Stewart Phonograph

KW article on Antique Phonograph News, May-June, 2015:

From "Portable Pastimes" by Betty Minaker Pratt and Bill Pratt in Antique Phonograph News Nov-Dec 2007  ( )

In 1893, John K. Stewart and Thomas Clark started manufacturing drive-shafts, sheep shears, horse clippers, and bicycle handle-bars in Chicago. Then they expanded to speedometers for Model T Fords. They bought the Warner company in 1912, and by 1916 Stewart, who loved music, had established a phonograph factory in Chicago. A trademark was filed for the Stewart Phonograph Corp at 2827 N. Lincoln St., Chicago, Il., November, 1916 (R. J. Wakeman).

Stewarts were manufactured in Toronto as well as in Chicago. A corporate file at the Ontario Provincial Companies Branch indicates there was a separate Canadian company established in Ontario. The pamphlet included with this Stewart shows a Toronto address, probably for the showrooms at 1110 Temple Building, erected in 1896 at Richmond and Bay Street, one of the first large skyscrapers built for the Independent Order of Foresters. There are ads for Stewart in Eatonís catalogues of 1919, 1920, and 1921. Another ad appeared in the Toronto Daily Star, May 10, 1920 showing an asking price of $15.00.

The 1920 Might's City Directory shows Stewart Phonographs as distributors, on Pape Ave. Theodore Vatcher was manager at Pape Ave. in 1922, and Earl M. Jones, manager in 1923. "During these years the firm used the premises of W. H. Banfield & Sons Ltd., manufacturers of lighting fixtures and phonograph motors, 370-386 Pape Ave." (Letter from Toronto City Clerk answering George Wonch, Aug. 30, 1966; courtesy Horst Weggler).

The Globe, Sept. 1, 1920, p. 11 stated that Banfield purchased an entire plant from the U.S. and moved it to Toronto. In 1916, during WWI, Banfield made fuses and munitions, and by 1929 they consolidated three electrical equipment companies making switches, outlet boxes, and wiring (Toronto Star, March 20, 1929, p. 13).

The company later became Stewart-Warner and continued to make televisions, radios, and speakers. Stewart-Warner speedometers were also sold in Toronto (265 Church St.) and across Canada [Pamphlet in the authorsí collection].

Labelled "Stewart Phonograph Corp. Ltd Toronto Canada" this is a mahogany-lithographed tin-plate model with a carrying case. On top were nickel trimmings. It has a single-spring motor, a 10-inch turntable and can play two records with one winding. The reproducer pivots forward to play vertical-cut discs. Mike Bryan believes the mahogany case was typical of those made in Toronto, whereas the green or cream probably came from Chicago. Domenic Dibernardo has a gold-coloured case.

The Windsor Main Spring catalogue lists a spring suitable for Stewart at 1 x 0.025 inches x 9 feet, with pear-shaped holes at 50 cents.

Betty found this Banfield letter head in 2014 (courtesy Bill and Betty Pratt collection):

Cheryl Wright found the following photo of 370 Pape ("Pope"[sic]) circa 1917 at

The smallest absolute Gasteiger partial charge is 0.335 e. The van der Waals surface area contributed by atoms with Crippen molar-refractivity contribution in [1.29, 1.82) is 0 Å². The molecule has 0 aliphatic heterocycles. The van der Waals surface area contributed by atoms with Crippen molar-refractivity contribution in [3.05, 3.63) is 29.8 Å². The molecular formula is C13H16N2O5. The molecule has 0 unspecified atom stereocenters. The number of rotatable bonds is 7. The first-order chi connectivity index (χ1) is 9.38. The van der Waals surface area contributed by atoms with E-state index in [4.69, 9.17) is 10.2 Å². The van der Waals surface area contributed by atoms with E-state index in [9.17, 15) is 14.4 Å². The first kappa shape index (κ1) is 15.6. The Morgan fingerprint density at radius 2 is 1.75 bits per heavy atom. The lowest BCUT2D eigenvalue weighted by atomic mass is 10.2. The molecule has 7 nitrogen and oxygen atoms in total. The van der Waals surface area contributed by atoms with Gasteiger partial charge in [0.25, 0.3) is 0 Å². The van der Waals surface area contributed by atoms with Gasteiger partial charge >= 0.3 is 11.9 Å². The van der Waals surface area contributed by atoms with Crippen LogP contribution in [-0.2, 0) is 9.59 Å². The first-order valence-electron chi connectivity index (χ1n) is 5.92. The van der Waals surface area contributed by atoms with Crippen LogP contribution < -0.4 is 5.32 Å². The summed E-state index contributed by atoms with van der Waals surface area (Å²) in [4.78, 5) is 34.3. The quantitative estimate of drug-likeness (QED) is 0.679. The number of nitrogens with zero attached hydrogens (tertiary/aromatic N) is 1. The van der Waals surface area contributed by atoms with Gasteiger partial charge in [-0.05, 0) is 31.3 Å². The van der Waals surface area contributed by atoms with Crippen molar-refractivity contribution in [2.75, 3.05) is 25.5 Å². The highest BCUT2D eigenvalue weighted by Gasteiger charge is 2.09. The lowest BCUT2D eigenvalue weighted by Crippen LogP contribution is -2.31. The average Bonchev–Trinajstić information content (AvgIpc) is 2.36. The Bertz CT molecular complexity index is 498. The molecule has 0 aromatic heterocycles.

Text from
Winnipeg Free Press (Newspaper) - March 22, 1920, Winnipeg, Manitoba
An Incomparable Entertainer Brings the fun and fascination of the newest dance magic into Canadian homes this year 
the Stewart Phonograph will bring fun and happiness the bubbling cheer of the liveliest music When the young folks
call eagerly for the the Stewart is always the bewitching the newest or the oldtime waltz A veritable fountain of
an amazing volume of true Yet this musical marvel costs but You can carry it from room to Have it on the verandah
in Take it to your summer Carry it in the car or canoe It is the universal entertainer You must hear to realize
what revolution it has brought Plays All Makes of Records Displayed in the windows and on the counters of stores
Hear the Stewart play your favorite any any any size Universal Scientific speed the last A smoothrunning to play
two 10inch records with one Beautiful and durable finish a Mahogany enamel with nickel A veritable musical marvel
this welcome entertainer to rich and poor alike Hear SE ST 6T C De M 230 The Stewart phonograph is made in Can
It is sold all the world Its phenomenal success proves its absolute At any should you require a replacement your
Stewart phonograph need not be idle for many We can meet service demands of every PHONOGRAPH For Sale Book and Hardware
 Stores 8cnd direct to us delivery STEWART PHONOGRAPH LIMITED TORONTO

"Presto", December 16, 1922 pg. 21:

Banfield seems to have gone on to produce parts and even other machines themselves.  A separate CAPP entry will be made for Banfield's other phonograph products such as "Alethophonic" (of which there is an example in The Musee des Ondes Emile Berliner in Montreal) and "The Golden Throated International".

There is a Canadian patent from 1921 under the name "Harry Sommerville Banfield"  (H.S. from the letter head?) which has a drawing that looks like the Stewart.

"Toronto Daily Star April 26, 1920 pg 6"

Eaton Catalog 1926:

"Morning Leader" May 22, 1920:


Two machines from the collection of Domenic Di Bernardo (pics by Cheryl Wright)--one the usual fake wood finish, the other in gold:


In December, 2018 I bought a cleaner Canadian version! I also took a picture at the Banfield sight.  Below I have also added a recording of the machine!!!!


Click here to hear and see this machine: